Note 81: Connolly, "Bonaparte on the Bridge," 49.Back.

Note 82: Benzaken, "Iconographie," 383.Back.

Note 83: Bosséno, "Figures et Personnages," 410.Back.

Note 84: Typical of the inscriptions/legends on the face are "HEROS BUONAPARTE," "BUONOPARTE [sic] GENERAL EN CHEF DE LA BRAVE ARMEE DITALIE," or simply his name. See Hennin, Histoire numismatique, I: 539-41 and 554-56; cf. Hennin, Histoire numismatique, II: 76 and 79. See also Delaroche, Dupont, and Lenormant, Médailles de la Révolution Française 82-88.Back.

Note 85: Hennin, Histoire numismatique, I: 509-10.Back.

Note 86: Hennin, Histoire numismatique, I: 509. The translation of the legend reads: "Buonaparte, general-in-chief of the Army of Italy." The reverse inscription reads: "The entry of the French in Milan by the Roman Gate, 14 May 1796." The spelling of Buonaparte on the face also dates this medal to early in the Italian campaign, before the French spelling of Bonaparte's name became accepted.Back.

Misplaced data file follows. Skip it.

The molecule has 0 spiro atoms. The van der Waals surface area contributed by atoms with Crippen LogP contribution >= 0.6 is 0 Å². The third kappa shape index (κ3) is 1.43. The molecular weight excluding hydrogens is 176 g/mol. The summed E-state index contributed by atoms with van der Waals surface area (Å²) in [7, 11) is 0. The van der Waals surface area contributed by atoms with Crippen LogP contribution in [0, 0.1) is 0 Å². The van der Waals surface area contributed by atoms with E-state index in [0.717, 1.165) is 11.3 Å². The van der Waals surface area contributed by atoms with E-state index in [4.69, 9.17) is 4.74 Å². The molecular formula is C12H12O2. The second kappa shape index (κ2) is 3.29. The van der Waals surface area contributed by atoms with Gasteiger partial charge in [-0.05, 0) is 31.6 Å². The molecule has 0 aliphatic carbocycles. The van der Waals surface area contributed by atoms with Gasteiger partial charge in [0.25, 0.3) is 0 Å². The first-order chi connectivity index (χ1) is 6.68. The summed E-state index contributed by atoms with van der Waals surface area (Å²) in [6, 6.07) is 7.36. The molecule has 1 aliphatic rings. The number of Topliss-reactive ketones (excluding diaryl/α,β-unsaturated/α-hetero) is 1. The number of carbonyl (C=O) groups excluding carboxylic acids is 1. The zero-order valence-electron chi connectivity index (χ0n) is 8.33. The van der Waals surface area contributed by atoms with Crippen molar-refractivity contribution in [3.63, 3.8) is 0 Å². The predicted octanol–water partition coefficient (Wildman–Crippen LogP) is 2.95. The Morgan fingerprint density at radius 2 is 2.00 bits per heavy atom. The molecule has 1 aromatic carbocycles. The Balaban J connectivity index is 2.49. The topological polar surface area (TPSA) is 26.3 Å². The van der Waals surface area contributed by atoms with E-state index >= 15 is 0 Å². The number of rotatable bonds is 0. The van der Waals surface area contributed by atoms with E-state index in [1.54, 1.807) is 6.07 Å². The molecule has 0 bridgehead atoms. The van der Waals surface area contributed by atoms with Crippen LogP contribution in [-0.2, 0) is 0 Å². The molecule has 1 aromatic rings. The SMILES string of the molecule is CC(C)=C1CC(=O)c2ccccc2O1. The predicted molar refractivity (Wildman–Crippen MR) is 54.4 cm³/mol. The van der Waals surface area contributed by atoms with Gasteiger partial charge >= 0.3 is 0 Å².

Note 87: Hennin, Histoire numismatique, I: 516-17; cf. Hennin, Histoire numismatique, II: 74. Bosséno points out that Napoleon would not only be compared favorably to Hannibal, but to Alexander as well ("Figures et Personnages," 413). In most cases, Bonaparte's accomplishments were shown to surpass those of his classical models.Back.

Note 88: Messager du Soir (Paris), 11 prairial, an 4 (30 May 1796).Back.

Note 89: Hennin, Histoire numismatique, I: 560; cf. Hennin, Histoire numismatique, II: 79.Back.

Note 90: Hennin, Histoire numismatique, I: 560; cf. Hennin, Histoire numismatique, II: 79.Back.

Note 91: Hennin, Histoire numismatique, I: 560. href="#txt91">Back.

Note 92: Jean Tulard et al., Dictionnaire Napoléon (Paris: Fayard, 1987), 1407. As discussed earlier, this newspaper ran for a little more than a month between February and March 1797.Back.

Note 93: Hennin, Histoire numismatique, I: 556.Back.

Note 94: Hennin, Histoire numismatique, I: 556.Back.

Note 95: Hennin, Histoire numismatique, I: 555-56; cf. Hennin, Histoire numismatique, II: 79.Back.